The Wall Street Journal recently put together an e-mail debate on the subject of whether the FCC should regulate violence on television. Former FCC Commissioner Gloria Tristani was selected for the pro-regulation side, and Rene Balcer, the head writer of "Law and Order," was recruited as the anti-regulation voice. It's instructive to follow Balcer's arguments, not only for what they say, but also for what they say about people, like Balcer, who advance them.
Balcer immediately began by chiding parents for not having the brains to figure out how to program their DVD players, let alone the vaunted V-chip technology, and sneered at Tristani, "I know you may not want facts to intrude in this discussion." But then Balcer claimed TV writers and executives "police ourselves." That's where his alleged reverence for facts abandoned him.
He stated: "It goes without saying that anyone who cares about kids wants to protect them from disturbing images. That's true of everyone I'm involved with in my industry. Everything is scrutinized for violent content not only by the standards department but also by the creative people who create and control the content."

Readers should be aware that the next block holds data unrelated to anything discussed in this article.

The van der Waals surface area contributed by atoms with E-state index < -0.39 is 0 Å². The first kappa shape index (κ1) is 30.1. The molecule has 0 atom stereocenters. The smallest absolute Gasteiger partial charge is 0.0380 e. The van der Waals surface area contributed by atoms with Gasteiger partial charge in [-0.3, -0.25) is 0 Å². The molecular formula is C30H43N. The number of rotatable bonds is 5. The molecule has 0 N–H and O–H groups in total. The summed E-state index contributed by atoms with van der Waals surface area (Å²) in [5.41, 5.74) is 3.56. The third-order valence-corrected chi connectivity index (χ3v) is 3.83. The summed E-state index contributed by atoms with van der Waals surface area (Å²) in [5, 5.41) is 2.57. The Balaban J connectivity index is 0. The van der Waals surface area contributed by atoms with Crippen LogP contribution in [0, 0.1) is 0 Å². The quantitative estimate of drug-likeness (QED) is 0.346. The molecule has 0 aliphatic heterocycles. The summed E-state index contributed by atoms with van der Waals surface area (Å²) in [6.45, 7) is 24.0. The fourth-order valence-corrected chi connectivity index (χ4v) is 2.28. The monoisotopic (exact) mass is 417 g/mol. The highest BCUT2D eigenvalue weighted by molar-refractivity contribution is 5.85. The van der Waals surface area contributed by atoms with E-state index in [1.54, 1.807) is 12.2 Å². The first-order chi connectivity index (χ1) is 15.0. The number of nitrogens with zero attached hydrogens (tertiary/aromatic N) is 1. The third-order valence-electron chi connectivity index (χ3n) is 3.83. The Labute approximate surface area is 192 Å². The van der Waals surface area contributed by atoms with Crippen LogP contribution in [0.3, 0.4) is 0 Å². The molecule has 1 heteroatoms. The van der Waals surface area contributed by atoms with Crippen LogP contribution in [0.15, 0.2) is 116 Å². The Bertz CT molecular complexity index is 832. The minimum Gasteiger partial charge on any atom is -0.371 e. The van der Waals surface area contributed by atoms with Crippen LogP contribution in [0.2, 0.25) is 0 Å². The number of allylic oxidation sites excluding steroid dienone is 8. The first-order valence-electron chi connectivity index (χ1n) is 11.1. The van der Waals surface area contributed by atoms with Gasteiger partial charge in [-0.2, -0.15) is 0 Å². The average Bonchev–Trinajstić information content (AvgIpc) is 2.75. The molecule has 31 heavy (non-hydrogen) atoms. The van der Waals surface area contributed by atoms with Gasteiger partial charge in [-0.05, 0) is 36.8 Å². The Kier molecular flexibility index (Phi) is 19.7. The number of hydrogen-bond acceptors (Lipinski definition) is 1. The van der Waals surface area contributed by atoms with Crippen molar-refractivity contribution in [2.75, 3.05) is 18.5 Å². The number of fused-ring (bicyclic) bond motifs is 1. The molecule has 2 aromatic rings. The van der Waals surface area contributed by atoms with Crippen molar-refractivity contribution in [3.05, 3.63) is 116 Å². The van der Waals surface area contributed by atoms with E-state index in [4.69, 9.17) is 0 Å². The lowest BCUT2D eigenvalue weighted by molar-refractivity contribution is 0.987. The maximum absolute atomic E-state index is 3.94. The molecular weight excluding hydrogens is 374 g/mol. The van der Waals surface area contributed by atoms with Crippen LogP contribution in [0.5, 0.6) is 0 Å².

But Balcer also knows this little truth: Even if every parent implemented V-chip technology, it wouldn't work. Much of the hyper-violent programming would not be blocked because it cannot be blocked, thanks to his industry. "Any inconsistency in the ratings reflects the difficulty in defining what constitutes violent programming," Balcer claims. But he is either utterly ignorant of his industry -- so why is he speaking for it? -- or he's flat-out lying.
In the fifth study of its kind from the Parents Television Council, it's still obvious that Hollywood knows what constitutes shocking content -- and they're in love with shock, so much so that they are actually refusing to use the content descriptors that would allow V-chip blocking.
Two-thirds of the shows reviewed by PTC analysts containing potentially offensive content during the November and February "sweeps" periods lacked one or more of the appropriate content descriptors: 63 percent of shows with sexual content didn't have the "S," 54 percent of shows with steamy sexual dialogue didn't have the "D," 44 percent of shows containing foul language didn't draw the "L," and 42 percent of shows containing violence didn't carry the "V."